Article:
The graph below, taken from Google traffic data,
clearly illustrates that no internet traffic was originating from Ethiopia
between 6th to 8th August, confirming that an internet blackout occurred.
Similarly, Google traffic data in the graph
below shows a clear disruption of internet traffic originating from the Gambia
between 30th November to 2nd December, when an internet blackout was
the country’s 2016 presidential election.
In addition to Google traffic data, it’s also particularly useful to look at BGP
announcement data aggregated by RIPE from different Remote Route Collectors (RRT) and to examine whether
a country’s prefixes are withdrawn when an internet blackout is being reported.
In the Gambia, for example, such data allowed us to monitor the withdrawal and
announcement of Gambian prefixes during the country’s 2016 presidential
election. In fact, Gambian prefixes were
30th November to 2nd December, which is consistent with the hypothesis that the
internet blackout occurred during that period, as inferred through Google traffic data.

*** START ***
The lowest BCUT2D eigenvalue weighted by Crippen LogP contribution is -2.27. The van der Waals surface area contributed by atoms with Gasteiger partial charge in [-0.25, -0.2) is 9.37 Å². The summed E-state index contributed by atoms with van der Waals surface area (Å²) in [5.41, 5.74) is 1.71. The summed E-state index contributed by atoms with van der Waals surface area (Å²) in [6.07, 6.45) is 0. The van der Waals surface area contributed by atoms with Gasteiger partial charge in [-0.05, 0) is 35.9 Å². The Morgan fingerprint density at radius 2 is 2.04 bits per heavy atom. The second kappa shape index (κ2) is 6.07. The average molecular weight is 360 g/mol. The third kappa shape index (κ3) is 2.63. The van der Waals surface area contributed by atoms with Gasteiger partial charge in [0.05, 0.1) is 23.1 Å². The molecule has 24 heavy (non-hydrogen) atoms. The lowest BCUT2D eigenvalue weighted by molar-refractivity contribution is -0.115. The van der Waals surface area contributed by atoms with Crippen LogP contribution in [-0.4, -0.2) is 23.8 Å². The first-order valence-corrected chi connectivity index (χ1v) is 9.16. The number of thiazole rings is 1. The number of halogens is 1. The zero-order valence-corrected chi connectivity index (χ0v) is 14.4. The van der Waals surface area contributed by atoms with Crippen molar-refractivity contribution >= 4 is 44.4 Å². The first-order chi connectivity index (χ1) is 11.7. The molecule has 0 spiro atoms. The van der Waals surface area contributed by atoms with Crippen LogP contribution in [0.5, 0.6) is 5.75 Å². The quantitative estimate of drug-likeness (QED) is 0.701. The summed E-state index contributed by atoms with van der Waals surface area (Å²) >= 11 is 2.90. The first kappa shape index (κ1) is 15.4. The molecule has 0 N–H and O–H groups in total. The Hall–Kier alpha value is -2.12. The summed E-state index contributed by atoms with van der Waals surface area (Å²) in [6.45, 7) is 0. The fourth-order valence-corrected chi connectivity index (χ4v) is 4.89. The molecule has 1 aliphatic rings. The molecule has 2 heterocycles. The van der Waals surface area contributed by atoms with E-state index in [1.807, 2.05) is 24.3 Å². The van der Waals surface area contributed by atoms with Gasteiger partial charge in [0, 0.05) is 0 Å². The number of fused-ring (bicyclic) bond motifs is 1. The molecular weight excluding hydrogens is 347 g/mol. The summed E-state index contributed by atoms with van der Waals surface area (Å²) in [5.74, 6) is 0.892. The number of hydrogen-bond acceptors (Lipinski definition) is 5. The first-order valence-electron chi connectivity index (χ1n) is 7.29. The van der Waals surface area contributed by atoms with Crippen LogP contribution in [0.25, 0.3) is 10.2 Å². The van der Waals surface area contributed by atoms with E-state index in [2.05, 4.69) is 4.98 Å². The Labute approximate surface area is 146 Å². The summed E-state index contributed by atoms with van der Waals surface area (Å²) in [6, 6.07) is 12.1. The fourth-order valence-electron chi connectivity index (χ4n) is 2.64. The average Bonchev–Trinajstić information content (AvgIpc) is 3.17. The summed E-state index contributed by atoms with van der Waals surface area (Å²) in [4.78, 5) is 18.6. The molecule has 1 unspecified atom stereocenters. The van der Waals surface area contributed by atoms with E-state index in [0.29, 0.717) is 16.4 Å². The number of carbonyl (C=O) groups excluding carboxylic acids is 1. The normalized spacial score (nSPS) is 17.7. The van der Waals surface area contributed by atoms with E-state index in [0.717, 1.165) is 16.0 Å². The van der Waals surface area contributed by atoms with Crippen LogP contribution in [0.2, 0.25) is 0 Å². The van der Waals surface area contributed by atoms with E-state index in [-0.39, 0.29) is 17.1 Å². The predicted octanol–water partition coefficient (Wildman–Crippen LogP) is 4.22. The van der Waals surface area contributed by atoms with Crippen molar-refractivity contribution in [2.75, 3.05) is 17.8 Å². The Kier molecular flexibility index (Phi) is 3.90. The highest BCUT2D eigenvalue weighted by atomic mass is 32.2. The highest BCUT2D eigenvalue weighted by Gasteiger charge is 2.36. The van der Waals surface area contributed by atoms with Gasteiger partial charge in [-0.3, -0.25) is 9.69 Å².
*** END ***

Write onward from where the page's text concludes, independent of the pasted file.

OONI has been working on a methodology to automatically identify and
investigate cases of internet blackouts. So for this is something very
experimental and will require more work to have it be production ready.
This ipython notebook (view)
contains some of the results of the experiments we have been doing.
The same methodology can easily be applied to other datasets other than the
Google traffic data. It would have been useful, and much easier, if Google
Transparency Reports provided an easy to use HTTP API for obtaining the data.
Cross-referencing data sources
Internet blackout might not always occur across all networks on a country-wide
level. A government, for example, may order ISPs to shut down the internet only